Joseph Plumb Martin was the most influential soldier from the American Revolution that most of us know nothing about. His 1830 memoir - originally published as "Private Yankee Doodle" - is among the most referenced, 1st person accounts of the war. With the sole exception of Washington's papers, you would be hard pressed to name a more commonly cited source in either the academic or popular histories of the Revolutionary period, especially those of the past few decades. Martin has become the Patriot everyman, the subject of a PBS documentary, and his narrative is now available under different title in several print editions.
Martin's account appeals to readers and writers of Revolutionary history for a number of reasons that together contribute to its ubiquity in the literature. It is widely acclaimed as the most comprehensive account of the war by a common soldier. Its wry and accessible style is colorful and self aware, and therefore engages the general reader. It is full of anecdotes that brings the life of a teen-aged soldier in the ragged Continentals vividly to light, and is thus a major source for the impressions of soldier life depicted by period reenactors. There are even a few fortuitous 1st-hand accounts that seem to verify the stuff of legend, such as the woman who served a cannon at Monmouth.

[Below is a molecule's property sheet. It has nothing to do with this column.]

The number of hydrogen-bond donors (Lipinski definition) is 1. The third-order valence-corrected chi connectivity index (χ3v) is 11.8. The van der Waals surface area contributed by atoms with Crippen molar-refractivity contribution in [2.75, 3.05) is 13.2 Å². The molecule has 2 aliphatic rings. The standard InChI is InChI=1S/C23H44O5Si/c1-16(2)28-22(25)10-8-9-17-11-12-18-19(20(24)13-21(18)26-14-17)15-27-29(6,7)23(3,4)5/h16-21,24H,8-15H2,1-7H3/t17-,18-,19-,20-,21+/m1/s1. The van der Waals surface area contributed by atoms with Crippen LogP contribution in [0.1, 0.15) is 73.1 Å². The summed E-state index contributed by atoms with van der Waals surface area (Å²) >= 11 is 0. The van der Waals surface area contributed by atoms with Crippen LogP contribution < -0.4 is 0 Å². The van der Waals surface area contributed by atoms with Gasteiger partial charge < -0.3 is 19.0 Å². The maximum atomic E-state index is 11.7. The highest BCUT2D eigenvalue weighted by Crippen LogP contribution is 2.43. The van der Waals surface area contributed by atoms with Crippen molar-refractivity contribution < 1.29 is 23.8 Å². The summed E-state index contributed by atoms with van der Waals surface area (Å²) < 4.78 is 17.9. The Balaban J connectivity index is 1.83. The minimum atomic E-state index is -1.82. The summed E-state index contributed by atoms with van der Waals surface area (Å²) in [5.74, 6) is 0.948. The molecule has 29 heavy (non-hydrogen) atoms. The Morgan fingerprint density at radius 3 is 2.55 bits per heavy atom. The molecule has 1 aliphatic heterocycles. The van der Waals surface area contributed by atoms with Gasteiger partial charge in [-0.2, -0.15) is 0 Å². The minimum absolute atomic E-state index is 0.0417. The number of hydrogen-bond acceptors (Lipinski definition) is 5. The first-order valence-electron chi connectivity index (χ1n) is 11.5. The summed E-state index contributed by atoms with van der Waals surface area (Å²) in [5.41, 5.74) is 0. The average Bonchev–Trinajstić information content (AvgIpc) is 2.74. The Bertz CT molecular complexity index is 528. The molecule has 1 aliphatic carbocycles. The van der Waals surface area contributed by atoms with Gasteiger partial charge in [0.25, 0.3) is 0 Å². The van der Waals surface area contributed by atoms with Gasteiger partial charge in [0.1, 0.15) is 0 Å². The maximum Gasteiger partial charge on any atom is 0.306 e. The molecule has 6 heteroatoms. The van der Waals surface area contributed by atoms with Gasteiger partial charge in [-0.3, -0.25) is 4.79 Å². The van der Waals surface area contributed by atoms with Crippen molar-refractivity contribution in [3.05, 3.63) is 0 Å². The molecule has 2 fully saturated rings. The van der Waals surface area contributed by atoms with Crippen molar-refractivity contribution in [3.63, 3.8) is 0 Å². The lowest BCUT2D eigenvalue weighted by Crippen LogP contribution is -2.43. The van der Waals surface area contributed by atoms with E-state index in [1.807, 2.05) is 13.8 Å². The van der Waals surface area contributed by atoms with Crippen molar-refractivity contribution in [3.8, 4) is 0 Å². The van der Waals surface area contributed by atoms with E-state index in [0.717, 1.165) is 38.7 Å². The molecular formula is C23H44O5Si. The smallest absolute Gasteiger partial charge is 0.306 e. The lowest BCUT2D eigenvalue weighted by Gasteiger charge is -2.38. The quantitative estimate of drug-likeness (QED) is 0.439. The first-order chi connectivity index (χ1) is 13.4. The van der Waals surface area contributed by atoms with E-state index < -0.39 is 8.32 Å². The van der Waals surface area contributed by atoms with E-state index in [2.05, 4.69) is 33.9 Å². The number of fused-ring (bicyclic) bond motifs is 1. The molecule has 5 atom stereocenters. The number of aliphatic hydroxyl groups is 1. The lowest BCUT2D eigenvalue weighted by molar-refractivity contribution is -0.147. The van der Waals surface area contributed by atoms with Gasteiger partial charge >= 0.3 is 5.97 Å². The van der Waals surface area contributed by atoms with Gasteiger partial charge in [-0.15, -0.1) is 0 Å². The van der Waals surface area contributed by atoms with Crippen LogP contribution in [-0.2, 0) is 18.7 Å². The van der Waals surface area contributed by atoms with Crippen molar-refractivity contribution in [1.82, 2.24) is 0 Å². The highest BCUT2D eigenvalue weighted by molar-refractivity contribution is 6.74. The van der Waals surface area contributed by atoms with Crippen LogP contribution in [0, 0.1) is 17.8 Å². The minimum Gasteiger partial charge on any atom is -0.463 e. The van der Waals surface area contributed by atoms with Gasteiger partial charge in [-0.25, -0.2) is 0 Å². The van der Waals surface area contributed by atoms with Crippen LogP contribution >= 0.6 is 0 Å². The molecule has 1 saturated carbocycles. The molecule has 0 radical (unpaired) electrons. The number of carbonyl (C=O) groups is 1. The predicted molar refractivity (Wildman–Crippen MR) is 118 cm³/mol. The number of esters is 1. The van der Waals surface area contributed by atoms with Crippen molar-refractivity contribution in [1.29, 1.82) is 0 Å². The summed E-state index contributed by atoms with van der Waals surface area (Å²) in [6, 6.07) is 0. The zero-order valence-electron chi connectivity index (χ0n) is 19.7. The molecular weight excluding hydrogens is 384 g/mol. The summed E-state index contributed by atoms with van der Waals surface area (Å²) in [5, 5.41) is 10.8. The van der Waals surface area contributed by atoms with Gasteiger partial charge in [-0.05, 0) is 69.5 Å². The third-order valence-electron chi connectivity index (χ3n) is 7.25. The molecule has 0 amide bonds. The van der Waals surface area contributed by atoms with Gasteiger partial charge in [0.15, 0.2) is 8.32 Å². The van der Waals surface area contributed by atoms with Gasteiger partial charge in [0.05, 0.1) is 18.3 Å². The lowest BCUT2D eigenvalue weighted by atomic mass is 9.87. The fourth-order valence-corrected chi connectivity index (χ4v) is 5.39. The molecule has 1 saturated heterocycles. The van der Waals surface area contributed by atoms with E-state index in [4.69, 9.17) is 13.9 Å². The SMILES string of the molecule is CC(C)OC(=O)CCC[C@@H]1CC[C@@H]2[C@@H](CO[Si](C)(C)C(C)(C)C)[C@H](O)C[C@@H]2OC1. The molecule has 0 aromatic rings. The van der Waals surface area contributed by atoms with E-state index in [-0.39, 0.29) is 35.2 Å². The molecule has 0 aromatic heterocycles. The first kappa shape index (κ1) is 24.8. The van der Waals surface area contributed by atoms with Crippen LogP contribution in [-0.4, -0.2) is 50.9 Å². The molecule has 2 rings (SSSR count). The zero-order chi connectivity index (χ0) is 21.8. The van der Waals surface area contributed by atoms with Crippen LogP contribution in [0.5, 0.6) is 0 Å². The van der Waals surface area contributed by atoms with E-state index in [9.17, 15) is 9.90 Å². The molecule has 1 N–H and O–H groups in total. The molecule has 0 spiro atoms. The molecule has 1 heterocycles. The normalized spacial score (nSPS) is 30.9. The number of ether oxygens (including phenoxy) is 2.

All these are reason enough to explain the multitude of historians who draw from Martin's observations, but there is also the fact that it is widely available. One need not delve into the dusty archives of various rare book collections or have access to academic search engines when a quote of Martin's will serve. I own the Signet Classic edition, and I must agree that it is an engaging account, though not always for the reasons most cited. Neither is its mere existence as singular as its publishers would suggest, for there are other accounts by common soldiers, though you have to work a littler harder to find them.